The reality is that it may prove cheaper to pay emitters in another country to reduce emissions rather than to achieve any reduction within New Zealand. (NZIER, 2007)

…unless producers in other countries also pay for their emissions

The main reason is our assumption that New Zealand producers exposed to import competition or New Zealand exporters are unable to increase their prices to reflect the cost of climate change mitigation policies. If climate change measures are adopted elsewhere in the world such that that assumption no longer holds true, then we would need to revise our analysis.

Agriculture will be hit hardest through reduced competitiveness…

The proposed ETS would increase costs largely in export industries, especially the agricultural sector. In the agricultural sector in 2025:

• dairy farming declines 13%
• dairy land prices fall 40%.
• sheep and beef farming declines 6.6%
• the price of land used in sheep and beef farming falls 23.4%

The impact on the agricultural sector is also a major source of leakage – where emission reductions occur in New Zealand only because our production is replaced with production elsewhere in the world. Our analysis suggests that the ETS would cause leakage from the pastoral sector to more than the equivalent of 3 million tonnes of CO2 – around a quarter of the emission reductions resulting from the ETS.

Another sector heavily affected is basic metals manufacturing where investment declines and plant, machinery, and equipment and other capital falls by 6.5% and there is a 3.4% reduction in employment.

Variation in impacts of the ETS across different industries also means quite variable impacts across New Zealand’s regions - as regions have different concentrations of industries. The regional economies of Northland and Southland contract more than others, because both regions have significant concentrations of agricultural production and substantial employment in other large industries shrunk by the ETS – basic metals (aluminium) manufacturing in Southland and petroleum refining in Northland.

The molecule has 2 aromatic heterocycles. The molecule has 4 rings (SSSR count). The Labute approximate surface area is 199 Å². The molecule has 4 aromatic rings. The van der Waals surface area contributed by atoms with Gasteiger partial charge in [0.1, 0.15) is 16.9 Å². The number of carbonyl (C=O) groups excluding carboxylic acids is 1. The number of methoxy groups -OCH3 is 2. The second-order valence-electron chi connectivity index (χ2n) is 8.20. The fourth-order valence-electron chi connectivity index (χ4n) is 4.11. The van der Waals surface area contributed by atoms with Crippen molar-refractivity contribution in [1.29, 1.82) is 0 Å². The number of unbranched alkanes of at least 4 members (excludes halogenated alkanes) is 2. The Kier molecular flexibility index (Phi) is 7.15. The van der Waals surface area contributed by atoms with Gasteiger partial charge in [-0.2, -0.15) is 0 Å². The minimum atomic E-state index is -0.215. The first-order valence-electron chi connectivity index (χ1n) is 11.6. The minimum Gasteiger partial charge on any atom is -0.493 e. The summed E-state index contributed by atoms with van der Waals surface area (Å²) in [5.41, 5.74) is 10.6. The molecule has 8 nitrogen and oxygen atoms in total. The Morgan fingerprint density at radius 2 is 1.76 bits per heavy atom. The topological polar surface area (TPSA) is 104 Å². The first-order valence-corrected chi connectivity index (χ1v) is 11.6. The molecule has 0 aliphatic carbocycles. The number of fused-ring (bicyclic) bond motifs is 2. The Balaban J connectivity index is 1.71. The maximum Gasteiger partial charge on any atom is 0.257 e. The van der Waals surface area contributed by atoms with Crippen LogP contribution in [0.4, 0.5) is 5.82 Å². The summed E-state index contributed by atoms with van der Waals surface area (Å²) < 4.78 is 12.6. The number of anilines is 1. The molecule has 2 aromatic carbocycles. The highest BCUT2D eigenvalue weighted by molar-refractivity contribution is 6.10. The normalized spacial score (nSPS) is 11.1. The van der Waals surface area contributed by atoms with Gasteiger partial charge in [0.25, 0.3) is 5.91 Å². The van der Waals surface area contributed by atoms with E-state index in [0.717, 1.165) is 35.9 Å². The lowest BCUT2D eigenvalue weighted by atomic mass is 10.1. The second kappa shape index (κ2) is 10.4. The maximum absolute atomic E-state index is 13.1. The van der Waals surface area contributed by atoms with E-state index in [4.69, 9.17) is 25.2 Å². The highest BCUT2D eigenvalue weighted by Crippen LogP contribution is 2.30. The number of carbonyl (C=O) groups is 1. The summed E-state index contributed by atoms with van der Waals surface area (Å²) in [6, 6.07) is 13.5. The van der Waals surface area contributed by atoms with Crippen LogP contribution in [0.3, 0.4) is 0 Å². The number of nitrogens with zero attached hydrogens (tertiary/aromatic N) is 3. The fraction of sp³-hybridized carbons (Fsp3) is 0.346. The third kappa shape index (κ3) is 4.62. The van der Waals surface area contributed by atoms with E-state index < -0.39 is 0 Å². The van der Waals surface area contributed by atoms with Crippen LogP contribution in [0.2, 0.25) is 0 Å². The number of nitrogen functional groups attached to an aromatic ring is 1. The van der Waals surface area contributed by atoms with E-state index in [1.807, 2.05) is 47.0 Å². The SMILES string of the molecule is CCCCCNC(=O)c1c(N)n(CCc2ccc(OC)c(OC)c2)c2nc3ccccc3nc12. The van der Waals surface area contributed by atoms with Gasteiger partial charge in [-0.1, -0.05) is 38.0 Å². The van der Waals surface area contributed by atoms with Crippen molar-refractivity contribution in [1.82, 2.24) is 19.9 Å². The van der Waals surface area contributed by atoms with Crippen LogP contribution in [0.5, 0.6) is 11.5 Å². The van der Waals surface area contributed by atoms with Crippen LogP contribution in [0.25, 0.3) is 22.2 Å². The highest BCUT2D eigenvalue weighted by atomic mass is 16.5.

Regions with high concentrations of service industries and public sector employment, such as Auckland and Wellington, do not contract by as much as more rural regions.

The right permit allocation scheme would reduce the cost of an ETS

The impacts of an ETS change considerably when partial free allocation of emissions permits are not phased out. In 2025, an ETS with indefinite free allocation reduces GDP by 1.2% compared to 2.1% under the ETS with free allocation phasing out. Emissions reductions are 4.2% compared to 10.4% under phased out free allocation, but leakage of emissions of almost 3,000 kt CO2-e are completely eliminated.

This result arises because indefinite free allocation of permits at initial allocation levels – i.e. not entirely free allocation – cuts the harm to export competitiveness.

We find that costs to the economy are more sensitive to changes in the quantity of permits allocated freely to industry and agriculture than to assumptions about emissions reductions from technology change.

Our research confirms conclusions from other qualitative reviews

The Government commissioned review of the proposed ETS reached conclusions that our similar to ours (Kerr, 2007):

…several very important aspects of the proposal require further development… [including] …the need for clear thinking on interred leakage and allocation issues; how to achieve a smooth, low risk transition; (p.1)

Any policy used to address leakage should be simple and closely targeted. It should be designed to phase out as other countries regulate their emissions. (p.7)

In the agriculture sector, [output-based or intensity-based allocation] could simultaneously address the question of how to freely allocate units that intend to compensate for capital losses (loss of land values). (p.7)

Previous research reports have come to similar conclusions (Skilling and Boven (2007), Castalia (2007), and NZIER (2007)).

Conclusions

We find that, as long as there is no comprehensive global commitment, paying directly for emissions reductions out of general taxation is cheaper and more effective than the ETS as is currently designed. Our results are robust to sensitivity testing.

This means that if the Government intends to proceed with the ETS, then it should amend the allocation and phase-out rules to minimise the costs to the economy.